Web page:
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Robert H <robertph at best_com> wrote:
> Ok guys, I realize my quest is a personal one and I dont expect anybody
> else to have any interest. But three people said there was prehistoric
> laterite in North America. So all I ask is that you give me the name of
> a location, a state, a city, a county, a province, anything! It shouldnt
> be that difficult for you. In the USA every town and county keeps soil
> samples. I can then find out if there is any laterite at that location
> by going to a number of sources. Large universities have very well know
> geological research departments, theres one in every state. James
> perhaps you could tell me the largest university in British Columbia. If
> the education system in Canada is even only half what it is in the USA,
> their geological research department ought to know if there is any
> laterite in their own back yard. Dont you think? Just a name, thats all
> I need.
two points (three kind of):
i) if some geological research department was unaware of the existence
of a particular geological feature, this would not be proof of the
existence or non-existence of that feature. It sounds to me as if some
fairly compelling evidence has already been offered about the existence
of geological laterite formations in North America in AT LEAST 3
distinct very large locations. Oh yeah, ALL laterite started forming in
prehistoric times; remember, history only goes back a few thousand
years. 30,000 years ago half of our ancestors were humping around on
glaciers chasing woolly mammoths and the other half were running down
dinner on the veldt! ;-)
ii) I'm confused about the theme behind your original posting. I think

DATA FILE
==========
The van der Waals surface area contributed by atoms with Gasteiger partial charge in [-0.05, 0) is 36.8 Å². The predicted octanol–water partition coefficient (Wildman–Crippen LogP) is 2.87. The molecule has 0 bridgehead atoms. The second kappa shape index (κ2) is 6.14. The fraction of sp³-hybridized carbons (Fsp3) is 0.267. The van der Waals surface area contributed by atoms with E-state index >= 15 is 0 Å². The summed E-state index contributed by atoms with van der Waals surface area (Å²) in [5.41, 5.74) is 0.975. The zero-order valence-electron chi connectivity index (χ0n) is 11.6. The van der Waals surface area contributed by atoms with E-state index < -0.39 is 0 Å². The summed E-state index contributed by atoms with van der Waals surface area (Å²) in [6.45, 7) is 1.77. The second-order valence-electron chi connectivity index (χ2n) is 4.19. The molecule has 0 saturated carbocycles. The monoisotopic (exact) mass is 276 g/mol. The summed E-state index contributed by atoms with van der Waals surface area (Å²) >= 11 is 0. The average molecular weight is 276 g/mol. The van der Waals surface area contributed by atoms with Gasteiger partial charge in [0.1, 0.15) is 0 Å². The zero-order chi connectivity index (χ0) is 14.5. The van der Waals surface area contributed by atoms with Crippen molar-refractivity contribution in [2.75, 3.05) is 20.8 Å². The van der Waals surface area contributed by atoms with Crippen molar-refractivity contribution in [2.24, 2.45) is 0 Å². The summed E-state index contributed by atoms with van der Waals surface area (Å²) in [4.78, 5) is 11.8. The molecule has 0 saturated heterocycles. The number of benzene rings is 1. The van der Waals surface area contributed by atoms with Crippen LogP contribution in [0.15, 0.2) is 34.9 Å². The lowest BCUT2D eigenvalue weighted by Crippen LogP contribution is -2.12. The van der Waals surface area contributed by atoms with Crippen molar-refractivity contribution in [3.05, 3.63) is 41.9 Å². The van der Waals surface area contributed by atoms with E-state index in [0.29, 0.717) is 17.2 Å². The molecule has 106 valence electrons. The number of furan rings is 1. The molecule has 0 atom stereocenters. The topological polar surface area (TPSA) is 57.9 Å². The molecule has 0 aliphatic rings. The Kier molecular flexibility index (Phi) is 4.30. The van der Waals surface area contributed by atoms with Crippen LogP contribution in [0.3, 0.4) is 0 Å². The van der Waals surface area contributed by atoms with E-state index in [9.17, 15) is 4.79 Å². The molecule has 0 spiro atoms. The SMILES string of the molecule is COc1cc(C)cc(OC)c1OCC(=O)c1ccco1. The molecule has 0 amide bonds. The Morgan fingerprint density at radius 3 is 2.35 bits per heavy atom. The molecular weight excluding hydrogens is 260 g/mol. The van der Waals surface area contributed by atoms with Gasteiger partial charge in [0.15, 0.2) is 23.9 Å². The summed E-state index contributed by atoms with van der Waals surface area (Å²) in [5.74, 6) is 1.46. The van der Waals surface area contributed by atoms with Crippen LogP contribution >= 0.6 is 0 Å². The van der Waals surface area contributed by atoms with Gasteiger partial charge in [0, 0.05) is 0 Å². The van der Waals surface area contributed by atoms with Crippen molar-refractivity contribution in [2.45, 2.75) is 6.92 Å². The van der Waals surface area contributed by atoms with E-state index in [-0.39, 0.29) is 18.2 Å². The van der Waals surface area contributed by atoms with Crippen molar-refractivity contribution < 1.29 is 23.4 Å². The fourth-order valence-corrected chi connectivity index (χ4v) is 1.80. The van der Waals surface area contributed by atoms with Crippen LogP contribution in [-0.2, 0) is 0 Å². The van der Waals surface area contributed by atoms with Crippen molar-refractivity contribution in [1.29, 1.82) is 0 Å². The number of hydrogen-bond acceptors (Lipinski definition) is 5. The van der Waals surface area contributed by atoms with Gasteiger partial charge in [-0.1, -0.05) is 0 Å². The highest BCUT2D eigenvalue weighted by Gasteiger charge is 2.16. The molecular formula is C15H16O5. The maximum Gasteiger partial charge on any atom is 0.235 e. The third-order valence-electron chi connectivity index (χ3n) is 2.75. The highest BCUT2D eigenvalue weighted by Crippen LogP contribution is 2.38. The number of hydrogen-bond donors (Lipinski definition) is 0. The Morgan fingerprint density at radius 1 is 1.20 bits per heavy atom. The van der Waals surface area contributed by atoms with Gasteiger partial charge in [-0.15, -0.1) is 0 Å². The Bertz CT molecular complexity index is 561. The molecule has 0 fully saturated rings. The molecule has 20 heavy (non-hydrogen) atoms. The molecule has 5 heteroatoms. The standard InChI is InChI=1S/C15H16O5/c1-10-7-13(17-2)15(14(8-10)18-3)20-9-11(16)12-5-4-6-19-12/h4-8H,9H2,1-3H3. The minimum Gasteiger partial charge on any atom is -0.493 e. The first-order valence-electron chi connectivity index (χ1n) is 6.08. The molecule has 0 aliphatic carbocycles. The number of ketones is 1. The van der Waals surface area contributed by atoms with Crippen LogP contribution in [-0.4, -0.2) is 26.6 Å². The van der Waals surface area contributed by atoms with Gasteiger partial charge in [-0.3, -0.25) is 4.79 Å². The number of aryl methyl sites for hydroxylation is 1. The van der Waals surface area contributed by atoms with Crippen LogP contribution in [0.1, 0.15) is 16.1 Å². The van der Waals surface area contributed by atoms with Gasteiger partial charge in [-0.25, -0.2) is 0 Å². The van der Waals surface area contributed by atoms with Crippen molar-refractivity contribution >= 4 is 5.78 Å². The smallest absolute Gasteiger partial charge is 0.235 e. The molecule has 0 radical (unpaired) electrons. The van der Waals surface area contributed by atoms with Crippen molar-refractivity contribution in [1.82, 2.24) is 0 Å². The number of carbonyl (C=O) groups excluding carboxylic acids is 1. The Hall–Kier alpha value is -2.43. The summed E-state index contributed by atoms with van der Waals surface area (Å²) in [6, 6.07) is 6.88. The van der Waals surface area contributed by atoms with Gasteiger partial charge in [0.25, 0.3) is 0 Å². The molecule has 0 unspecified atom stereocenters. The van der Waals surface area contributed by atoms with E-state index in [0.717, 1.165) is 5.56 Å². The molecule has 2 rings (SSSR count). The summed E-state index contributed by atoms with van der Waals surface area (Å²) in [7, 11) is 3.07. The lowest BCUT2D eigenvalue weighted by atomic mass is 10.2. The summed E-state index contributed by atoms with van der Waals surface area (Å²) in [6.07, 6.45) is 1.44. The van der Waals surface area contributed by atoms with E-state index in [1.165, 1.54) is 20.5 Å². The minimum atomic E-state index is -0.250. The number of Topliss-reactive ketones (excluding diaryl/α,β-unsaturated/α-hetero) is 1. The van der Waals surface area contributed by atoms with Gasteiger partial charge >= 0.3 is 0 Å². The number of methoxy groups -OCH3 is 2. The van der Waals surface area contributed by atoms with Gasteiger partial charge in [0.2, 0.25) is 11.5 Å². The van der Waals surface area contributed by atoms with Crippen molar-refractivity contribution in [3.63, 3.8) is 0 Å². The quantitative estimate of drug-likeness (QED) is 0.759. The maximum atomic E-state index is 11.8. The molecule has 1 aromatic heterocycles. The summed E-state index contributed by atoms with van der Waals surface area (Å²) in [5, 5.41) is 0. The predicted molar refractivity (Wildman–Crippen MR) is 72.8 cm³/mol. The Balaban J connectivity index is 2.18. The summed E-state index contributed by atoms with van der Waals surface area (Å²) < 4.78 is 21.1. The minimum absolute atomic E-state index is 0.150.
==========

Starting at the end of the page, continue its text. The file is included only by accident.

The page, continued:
you were implying that a North American company is marketing a laterite
product and you suggest this is misleading advertising since you assert
that no laterite is to be found in North America. I don't know about
that last part but I figure if it walks like a duck and quacks like a
duck... (translation: if its just as effective as a substrate product
and seems to be chemically equivalent then why are we sweating the
terminology?) Put this another way, there are a heck of a lot of rocks
that are REAL laterite that are not suitable for an aquarium substrate;
the term laterite of itself possesses no magical quality. The attributes
of texture, chemical composition, pH, reactivity and oxygen demand (to
name but a few) are what make these products or materials suitable.
There are also infinitely many permutations (combinations) of substrates
that work well for growing aquatic plants. The term laterite or
later-soil is so vague and imprecise in geophysical terms that its
largely a moot point.
iii) I read what Christopher Coleman wrote: "Mostly your post hasn't
added anything new to what laterite is.
Laterite is inherently old so there isn't anything inherently new to
add. But your post had enough inaccuracies to add to the confusion.
Will that be fair to anyone new on the list not knowing anything about
this old thing?" I think Chris was trying to be humorous; I prefer to
look at it in that light not as criticism or sarcasm. Forgive the punch
line explanation; the mineral laterite is geologically old and the
subject of laterite is old for us old-timers on the APD. ;-)
Anyhow at least there are a couple of new facts that crawled out from
under the rocks this discussion has turned over so all is not a loss!
And that remark comparing Canadian and American educational
institutions; me-thinks this man is -trying- to provoke a flame war!
Canucks: are we gonna take this??? This is an invitation for
PUN-ishment! Volleys away!
Steve Pushak Vancouver, BC, CANADA
who should know better about getting into this discussion... just can't
help himself ;-)